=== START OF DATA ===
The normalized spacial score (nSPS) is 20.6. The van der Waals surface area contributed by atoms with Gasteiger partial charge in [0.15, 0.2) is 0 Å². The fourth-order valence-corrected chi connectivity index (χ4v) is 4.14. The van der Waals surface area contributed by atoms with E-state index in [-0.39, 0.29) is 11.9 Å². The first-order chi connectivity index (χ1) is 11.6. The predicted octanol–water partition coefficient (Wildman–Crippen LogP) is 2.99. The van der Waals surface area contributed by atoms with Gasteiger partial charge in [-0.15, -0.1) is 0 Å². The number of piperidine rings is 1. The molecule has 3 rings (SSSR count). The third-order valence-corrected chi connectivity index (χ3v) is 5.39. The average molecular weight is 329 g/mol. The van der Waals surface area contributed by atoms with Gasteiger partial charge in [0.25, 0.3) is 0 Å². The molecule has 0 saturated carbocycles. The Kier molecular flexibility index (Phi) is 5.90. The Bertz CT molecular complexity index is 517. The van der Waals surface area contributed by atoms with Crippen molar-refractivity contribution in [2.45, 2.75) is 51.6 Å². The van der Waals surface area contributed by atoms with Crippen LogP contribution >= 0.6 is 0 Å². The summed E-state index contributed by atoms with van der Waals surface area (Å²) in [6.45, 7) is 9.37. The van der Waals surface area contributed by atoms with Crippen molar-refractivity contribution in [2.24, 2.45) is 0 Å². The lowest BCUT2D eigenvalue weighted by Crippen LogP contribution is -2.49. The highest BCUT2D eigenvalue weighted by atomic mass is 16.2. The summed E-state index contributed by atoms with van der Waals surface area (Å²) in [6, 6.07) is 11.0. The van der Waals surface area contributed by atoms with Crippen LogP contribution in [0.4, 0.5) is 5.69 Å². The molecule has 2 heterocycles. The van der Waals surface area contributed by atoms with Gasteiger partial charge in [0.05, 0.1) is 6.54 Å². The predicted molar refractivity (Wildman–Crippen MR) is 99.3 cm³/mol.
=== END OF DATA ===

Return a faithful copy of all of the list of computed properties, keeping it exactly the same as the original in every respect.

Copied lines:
The normalized spacial score (nSPS) is 20.6. The van der Waals surface area contributed by atoms with Gasteiger partial charge in [0.15, 0.2) is 0 Å². The fourth-order valence-corrected chi connectivity index (χ4v) is 4.14. The van der Waals surface area contributed by atoms with E-state index in [-0.39, 0.29) is 11.9 Å². The first-order chi connectivity index (χ1) is 11.6. The predicted octanol–water partition coefficient (Wildman–Crippen LogP) is 2.99. The van der Waals surface area contributed by atoms with Gasteiger partial charge in [-0.15, -0.1) is 0 Å². The number of piperidine rings is 1. The molecule has 3 rings (SSSR count). The third-order valence-corrected chi connectivity index (χ3v) is 5.39. The average molecular weight is 329 g/mol. The van der Waals surface area contributed by atoms with Gasteiger partial charge in [0.25, 0.3) is 0 Å². The molecule has 0 saturated carbocycles. The Kier molecular flexibility index (Phi) is 5.90. The Bertz CT molecular complexity index is 517. The van der Waals surface area contributed by atoms with Crippen molar-refractivity contribution in [2.45, 2.75) is 51.6 Å². The van der Waals surface area contributed by atoms with Crippen LogP contribution >= 0.6 is 0 Å². The summed E-state index contributed by atoms with van der Waals surface area (Å²) in [6.45, 7) is 9.37. The van der Waals surface area contributed by atoms with Crippen molar-refractivity contribution in [2.24, 2.45) is 0 Å². The lowest BCUT2D eigenvalue weighted by Crippen LogP contribution is -2.49. The highest BCUT2D eigenvalue weighted by atomic mass is 16.2. The summed E-state index contributed by atoms with van der Waals surface area (Å²) in [6, 6.07) is 11.0. The van der Waals surface area contributed by atoms with Crippen LogP contribution in [0.4, 0.5) is 5.69 Å². The molecule has 2 heterocycles. The van der Waals surface area contributed by atoms with Gasteiger partial charge in [0.05, 0.1) is 6.54 Å². The predicted molar refractivity (Wildman–Crippen MR) is 99.3 cm³/mol.